Verari Goes Off the Rack

Blade server outfit strikes OEM deal with Engenio, in meeting of strangely named companies

July 7, 2004

3 Min Read
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Another marriage of storage and blade server technologies took place today, as Verari Systems Inc.announced an OEM deal with Engenio Information Technologies Inc.

Verari will sell Engenios Fibre Channel and SATA storage subsystems under its brand, with a “Powered by Engenio” tag.

Verari, a nine-year-old company that changed its name from RackSaver in April, primarily sells blade servers. CEO David Driggers says more and more of its blades are connected to storage systems, so he decided to increase Verari’s involvement in storage. The company previously had a reseller agreement with Engenio but now will support Engenio systems as well as sell them.

“We sell a lot of blades, and most of our customers buy storage to attach to them,” Driggers says. “Quite a lot of our servers get attached to Engenio. We’re looking at storage as a significant part of our revenue in 2005.”

Driggers isn't alone. The market for storage-based blades is gaining momentum, and a growing number of vendors of storage arrays, switches, controllers, and other SAN gear are looking to get their products into blade form. With the right OEM, SAN vendors can capitalize on the drive to consolidate servers and storage in data centers.Verari changed its name because it wanted a new identity. RackSaver no longer fit after the company shifted from predominantly selling rack servers to blades beginning in 2001, Driggers says. Blades now account for more than 80 percent of Verari’s server sales. The 250-person company sells mostly to oil and gas, entertainment, and electronic design automation vertical markets. Its customers include Boeing, ConocoPhillips, Industrial Light and Magic, Lockheed Martin Corp., and NASA.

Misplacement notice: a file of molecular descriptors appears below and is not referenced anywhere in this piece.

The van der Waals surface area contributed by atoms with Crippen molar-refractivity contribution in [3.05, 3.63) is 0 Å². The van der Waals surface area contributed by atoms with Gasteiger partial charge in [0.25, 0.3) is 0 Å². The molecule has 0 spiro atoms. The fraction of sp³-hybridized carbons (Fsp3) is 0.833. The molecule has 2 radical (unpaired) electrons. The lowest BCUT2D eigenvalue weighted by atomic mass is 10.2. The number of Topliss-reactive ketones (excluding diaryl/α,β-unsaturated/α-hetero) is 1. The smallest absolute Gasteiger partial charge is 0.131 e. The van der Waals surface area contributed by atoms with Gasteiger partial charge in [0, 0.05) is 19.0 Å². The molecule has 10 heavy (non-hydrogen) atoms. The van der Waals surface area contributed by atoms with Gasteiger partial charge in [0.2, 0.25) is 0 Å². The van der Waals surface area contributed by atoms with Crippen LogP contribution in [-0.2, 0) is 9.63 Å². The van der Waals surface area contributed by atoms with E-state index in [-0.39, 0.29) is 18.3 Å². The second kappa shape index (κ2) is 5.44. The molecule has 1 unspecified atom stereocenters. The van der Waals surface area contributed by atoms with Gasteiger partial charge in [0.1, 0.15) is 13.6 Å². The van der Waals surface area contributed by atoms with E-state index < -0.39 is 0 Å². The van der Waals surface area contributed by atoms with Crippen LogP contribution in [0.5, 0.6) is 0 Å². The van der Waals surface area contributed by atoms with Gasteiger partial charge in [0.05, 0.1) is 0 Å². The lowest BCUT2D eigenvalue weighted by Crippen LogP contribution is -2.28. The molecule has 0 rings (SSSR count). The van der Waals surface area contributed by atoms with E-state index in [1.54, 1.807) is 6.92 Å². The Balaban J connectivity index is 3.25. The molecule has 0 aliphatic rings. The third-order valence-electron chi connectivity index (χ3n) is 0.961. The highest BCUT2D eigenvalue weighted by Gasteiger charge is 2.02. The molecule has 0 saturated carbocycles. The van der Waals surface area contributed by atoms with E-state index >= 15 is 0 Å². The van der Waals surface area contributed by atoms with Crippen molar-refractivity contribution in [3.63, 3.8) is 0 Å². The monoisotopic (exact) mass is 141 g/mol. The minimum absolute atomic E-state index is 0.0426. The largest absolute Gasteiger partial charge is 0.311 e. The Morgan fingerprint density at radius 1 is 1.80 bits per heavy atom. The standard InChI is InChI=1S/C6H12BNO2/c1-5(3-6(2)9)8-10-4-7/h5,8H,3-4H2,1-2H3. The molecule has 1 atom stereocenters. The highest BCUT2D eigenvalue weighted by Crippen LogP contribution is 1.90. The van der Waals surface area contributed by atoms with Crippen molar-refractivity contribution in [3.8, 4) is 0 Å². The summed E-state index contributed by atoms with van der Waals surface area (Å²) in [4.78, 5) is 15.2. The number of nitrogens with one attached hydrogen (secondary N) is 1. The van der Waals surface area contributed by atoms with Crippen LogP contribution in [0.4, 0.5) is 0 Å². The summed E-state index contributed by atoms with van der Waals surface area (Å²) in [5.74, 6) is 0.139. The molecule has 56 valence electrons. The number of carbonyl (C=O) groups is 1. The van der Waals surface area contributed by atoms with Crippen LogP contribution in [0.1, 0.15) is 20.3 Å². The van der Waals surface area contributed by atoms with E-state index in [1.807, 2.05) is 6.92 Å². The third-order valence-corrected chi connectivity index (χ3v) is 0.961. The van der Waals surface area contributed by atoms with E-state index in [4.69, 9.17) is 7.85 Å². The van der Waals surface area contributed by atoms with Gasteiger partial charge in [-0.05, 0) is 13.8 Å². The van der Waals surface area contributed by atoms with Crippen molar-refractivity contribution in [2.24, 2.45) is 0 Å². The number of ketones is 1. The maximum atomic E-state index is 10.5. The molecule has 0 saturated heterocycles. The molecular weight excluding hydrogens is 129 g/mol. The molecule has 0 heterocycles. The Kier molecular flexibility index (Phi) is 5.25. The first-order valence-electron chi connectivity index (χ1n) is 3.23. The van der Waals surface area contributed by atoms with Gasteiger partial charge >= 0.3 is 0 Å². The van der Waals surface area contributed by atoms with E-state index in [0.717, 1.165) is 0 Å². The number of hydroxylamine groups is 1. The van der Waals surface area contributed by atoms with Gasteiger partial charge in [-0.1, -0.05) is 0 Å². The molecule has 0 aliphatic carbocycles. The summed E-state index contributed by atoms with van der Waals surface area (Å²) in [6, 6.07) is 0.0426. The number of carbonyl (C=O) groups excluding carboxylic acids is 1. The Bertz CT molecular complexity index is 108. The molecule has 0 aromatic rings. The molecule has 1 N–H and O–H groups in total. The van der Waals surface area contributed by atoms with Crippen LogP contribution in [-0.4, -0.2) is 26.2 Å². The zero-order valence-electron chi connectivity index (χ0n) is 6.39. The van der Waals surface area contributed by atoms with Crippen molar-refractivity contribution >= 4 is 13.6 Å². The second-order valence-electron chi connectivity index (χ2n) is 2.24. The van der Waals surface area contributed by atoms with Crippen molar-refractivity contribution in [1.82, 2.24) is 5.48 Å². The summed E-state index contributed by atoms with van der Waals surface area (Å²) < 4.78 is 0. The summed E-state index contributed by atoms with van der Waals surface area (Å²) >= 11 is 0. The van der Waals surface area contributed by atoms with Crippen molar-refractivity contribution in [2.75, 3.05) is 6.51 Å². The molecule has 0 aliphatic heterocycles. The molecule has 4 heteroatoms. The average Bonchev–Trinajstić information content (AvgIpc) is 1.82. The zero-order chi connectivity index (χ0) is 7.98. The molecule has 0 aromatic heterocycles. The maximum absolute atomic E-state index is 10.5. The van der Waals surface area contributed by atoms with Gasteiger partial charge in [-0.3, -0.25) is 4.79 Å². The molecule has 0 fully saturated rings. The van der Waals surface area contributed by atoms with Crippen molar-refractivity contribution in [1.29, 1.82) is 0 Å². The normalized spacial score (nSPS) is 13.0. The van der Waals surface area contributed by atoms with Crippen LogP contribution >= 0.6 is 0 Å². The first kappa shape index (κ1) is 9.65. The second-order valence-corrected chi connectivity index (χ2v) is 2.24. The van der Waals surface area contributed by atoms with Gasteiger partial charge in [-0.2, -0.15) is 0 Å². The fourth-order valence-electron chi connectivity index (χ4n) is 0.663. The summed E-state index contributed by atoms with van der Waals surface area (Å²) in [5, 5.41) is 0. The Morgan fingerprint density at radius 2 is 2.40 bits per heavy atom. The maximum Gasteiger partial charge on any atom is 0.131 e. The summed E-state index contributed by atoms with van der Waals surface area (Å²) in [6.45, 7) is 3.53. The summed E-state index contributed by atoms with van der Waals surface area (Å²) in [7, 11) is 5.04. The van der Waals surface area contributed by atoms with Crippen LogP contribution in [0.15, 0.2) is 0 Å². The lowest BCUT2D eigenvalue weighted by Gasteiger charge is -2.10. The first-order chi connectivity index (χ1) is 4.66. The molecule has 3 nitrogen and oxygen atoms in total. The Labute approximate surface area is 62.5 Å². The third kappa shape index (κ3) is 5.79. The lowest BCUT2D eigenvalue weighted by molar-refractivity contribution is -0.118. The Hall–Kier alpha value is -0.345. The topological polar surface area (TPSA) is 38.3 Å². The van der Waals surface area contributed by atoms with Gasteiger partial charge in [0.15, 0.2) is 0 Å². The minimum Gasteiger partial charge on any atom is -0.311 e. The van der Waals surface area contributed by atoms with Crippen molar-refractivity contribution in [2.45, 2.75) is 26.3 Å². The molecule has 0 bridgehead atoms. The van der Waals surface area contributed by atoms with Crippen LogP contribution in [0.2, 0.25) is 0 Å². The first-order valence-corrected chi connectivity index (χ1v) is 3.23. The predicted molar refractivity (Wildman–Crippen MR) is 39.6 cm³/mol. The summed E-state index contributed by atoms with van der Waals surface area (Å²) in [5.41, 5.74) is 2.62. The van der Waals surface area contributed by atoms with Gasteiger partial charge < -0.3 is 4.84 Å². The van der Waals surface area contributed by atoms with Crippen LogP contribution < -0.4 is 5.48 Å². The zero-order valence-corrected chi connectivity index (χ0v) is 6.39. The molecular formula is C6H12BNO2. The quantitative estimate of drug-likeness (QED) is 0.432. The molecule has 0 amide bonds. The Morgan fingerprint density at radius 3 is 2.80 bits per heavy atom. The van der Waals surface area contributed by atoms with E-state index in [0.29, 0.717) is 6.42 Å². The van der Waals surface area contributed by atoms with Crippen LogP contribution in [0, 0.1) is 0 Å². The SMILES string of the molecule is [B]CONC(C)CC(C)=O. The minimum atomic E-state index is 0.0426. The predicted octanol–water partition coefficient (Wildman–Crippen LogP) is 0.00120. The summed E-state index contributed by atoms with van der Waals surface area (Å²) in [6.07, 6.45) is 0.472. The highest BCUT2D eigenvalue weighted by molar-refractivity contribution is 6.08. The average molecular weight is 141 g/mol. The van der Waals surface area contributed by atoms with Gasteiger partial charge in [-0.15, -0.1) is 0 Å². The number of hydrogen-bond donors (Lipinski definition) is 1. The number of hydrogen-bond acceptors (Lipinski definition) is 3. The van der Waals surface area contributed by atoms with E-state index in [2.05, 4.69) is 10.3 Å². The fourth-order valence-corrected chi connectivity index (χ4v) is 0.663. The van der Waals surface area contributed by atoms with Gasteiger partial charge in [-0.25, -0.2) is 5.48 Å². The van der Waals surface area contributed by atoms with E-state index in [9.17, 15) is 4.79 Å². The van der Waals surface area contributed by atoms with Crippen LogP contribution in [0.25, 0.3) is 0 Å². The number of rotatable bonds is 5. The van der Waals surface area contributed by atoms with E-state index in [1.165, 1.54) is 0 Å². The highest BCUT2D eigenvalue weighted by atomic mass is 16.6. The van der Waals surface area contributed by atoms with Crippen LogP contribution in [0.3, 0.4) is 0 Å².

So what’s the name Verari mean? Founder Driggers says the company has a patent for its vertical cooling system, and it sells to vertical markets. “And ver means truth in Latin,” he adds. As for the back end of the name, “Aria means all voices or instruments coming together as one. So we combined ver and aria, and dropped the a.

"Also, we did a Google search and nobody had that name."

Engenio is also a new name, even though the company, citing a quiet period before going public, isn't offering any fanciful etymologies. Formerly known as LSI Logic Storage, it was christened in May in preparation for an IPO, which is expected this month as LSI Logic Corp. spins it off (see LSI Logic Spins Off Storage Systems and LSI's Storage Sub Plans IPO).

Engenio sells its systems mostly through OEMs, which include IBM Corp. (NYSE: IBM), Storage Technology Corp. (StorageTek) (NYSE: STK), the Teradata division of NCR Corp., and Silicon Graphics Inc. (SGI) (NYSE: SGI).Verari and Engenio have something in common besides their blade ambitions and their oddball monikers: profitability. Driggers says Verari has been in the black since the start, and revenue has close to doubled in each of the last four years to more than $40 million in 2003. The startup survived eight years before receiving its first venture capital funding in June 2003 -- a $14 million haul to expand research and development, sales, and marketing. It also acquired cluster management software company MPI Software Technology in April.

The San Diego, Calif.-based company might also go public one day, if it can survive in a blade server market dominated by IBM and HP. It also will try to make more inroads into storage. “We plan to continue to expand storage across SAN and NAS platforms,” Driggers says. “It’s a natural evolution.”

— Dave Raffo, Senior Editor, Byte and Switch

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